This analysis of national data covering 7 years indicates that improvements in merchant compliance that were measured in the U.S. from 1997–2003 as states complied with the Synar Amendment predicted a 20.8% reduction in daily smoking among 10th
graders in 2003. Prior to the Synar Amendment, compliance with tobacco access laws was quite low [27
]. Although a few states acted of their own initiative, there is no doubt that the Synar Amendment with its threat of financial penalties for states was the prime motivator for most states to enforce their laws [26
]. This is the first study to document that the Synar Amendment achieved its intended effect of reducing adolescent smoking.
The current study adds to a substantial body of evidence that demonstrates that improvements in merchant compliance are associated with reduced daily smoking among adolescents [43
]. This is the first study to demonstrate an effect of enforcement of tobacco sales laws on a national level. This is important because of concerns that only isolated rural communities could be successful in this regard. This U.S. national study demonstrates that this approach can be effective across an area encompassing wide geographical and demographic variety.
Several early attempts to reduce youth's access to tobacco failed. Three studies of local ordinances found no impact on youths' smoking [44
], but these concerned very short-lived, local interventions that failed to convince merchants to obey the law. Other interventions discouraged smoking only among the youngest youth who have the most difficulty purchasing tobacco [45
]. Because the positive and negative studies implemented different types of intervention, the positive studies are not canceled out by the negative studies. With so many positive studies as cited in the background section, there is no question that youth access interventions are capable of reducing smoking among youth. The important research questions concern what are the crucial components of an effective intervention? To date, all successful enforcement programs have relied upon the use of underage decoys to attempt to purchase tobacco [28
]. No other method of enforcement has demonstrated effectiveness.
Inaccuracy in the measurement of compliance results in misclassification of exposure status, increasing the risk of failing to detect a real effect. Thus, the fact that compliance checks conducted by decoys are a poor measure of the ability of real underage smokers to purchase tobacco,[49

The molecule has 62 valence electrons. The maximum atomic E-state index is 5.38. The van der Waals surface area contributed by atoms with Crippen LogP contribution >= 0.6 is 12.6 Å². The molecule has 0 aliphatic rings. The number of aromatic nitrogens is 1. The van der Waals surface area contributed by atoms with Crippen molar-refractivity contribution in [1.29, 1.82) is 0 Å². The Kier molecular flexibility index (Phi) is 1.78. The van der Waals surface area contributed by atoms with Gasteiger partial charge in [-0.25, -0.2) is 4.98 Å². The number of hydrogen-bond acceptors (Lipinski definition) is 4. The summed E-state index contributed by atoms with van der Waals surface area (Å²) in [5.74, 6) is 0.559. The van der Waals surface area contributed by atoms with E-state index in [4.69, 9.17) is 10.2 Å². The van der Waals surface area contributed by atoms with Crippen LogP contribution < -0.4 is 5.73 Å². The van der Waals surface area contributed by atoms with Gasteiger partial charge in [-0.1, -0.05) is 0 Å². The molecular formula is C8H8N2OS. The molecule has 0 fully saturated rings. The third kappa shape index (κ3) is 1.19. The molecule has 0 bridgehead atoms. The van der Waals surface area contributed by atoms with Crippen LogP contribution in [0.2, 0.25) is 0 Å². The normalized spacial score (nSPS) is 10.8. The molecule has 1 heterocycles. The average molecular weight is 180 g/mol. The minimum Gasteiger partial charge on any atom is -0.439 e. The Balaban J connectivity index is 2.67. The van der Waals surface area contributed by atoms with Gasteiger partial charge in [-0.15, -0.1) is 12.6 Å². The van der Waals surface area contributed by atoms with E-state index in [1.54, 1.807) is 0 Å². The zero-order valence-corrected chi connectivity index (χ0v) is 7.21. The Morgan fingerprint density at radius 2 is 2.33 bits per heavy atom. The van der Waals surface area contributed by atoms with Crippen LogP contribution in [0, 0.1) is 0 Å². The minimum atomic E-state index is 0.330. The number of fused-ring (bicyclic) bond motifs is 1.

] that states used different aged youth and different protocols to measure compliance, that states have used 14 different protocol procedures that might bias their surveys to produce artificially high compliance rates,[50
] and that statewide compliance rates mask substantial variability in the compliance rates experienced by youths living in different communities within a state, all worked to obscure the association between true compliance and youth smoking.
We did not see an impact of compliance on ever having tried tobacco which declined by 28% between 1997 and 2003, about half the decline of 51% observed for daily smoking [24
]. Daily smokers are more likely to purchase their own tobacco and would therefore be the primary target for restrictions on tobacco sales [8
]. The lower rate of decline in ever trying tobacco is consistent with the lack of an observed impact from enforcement. Novice smokers obtain their cigarettes by begging from friends and do not typically spend their own money purchasing cigarettes until they feel a need to smoke every day. Daily smokers make most tobacco purchases and win friends by supplying peers with cigarettes. Thwarting the sale of tobacco to youth affects daily smokers directly and nondaily smokers mostly indirectly as daily smokers become less willing to share when it becomes difficult for them to purchase [8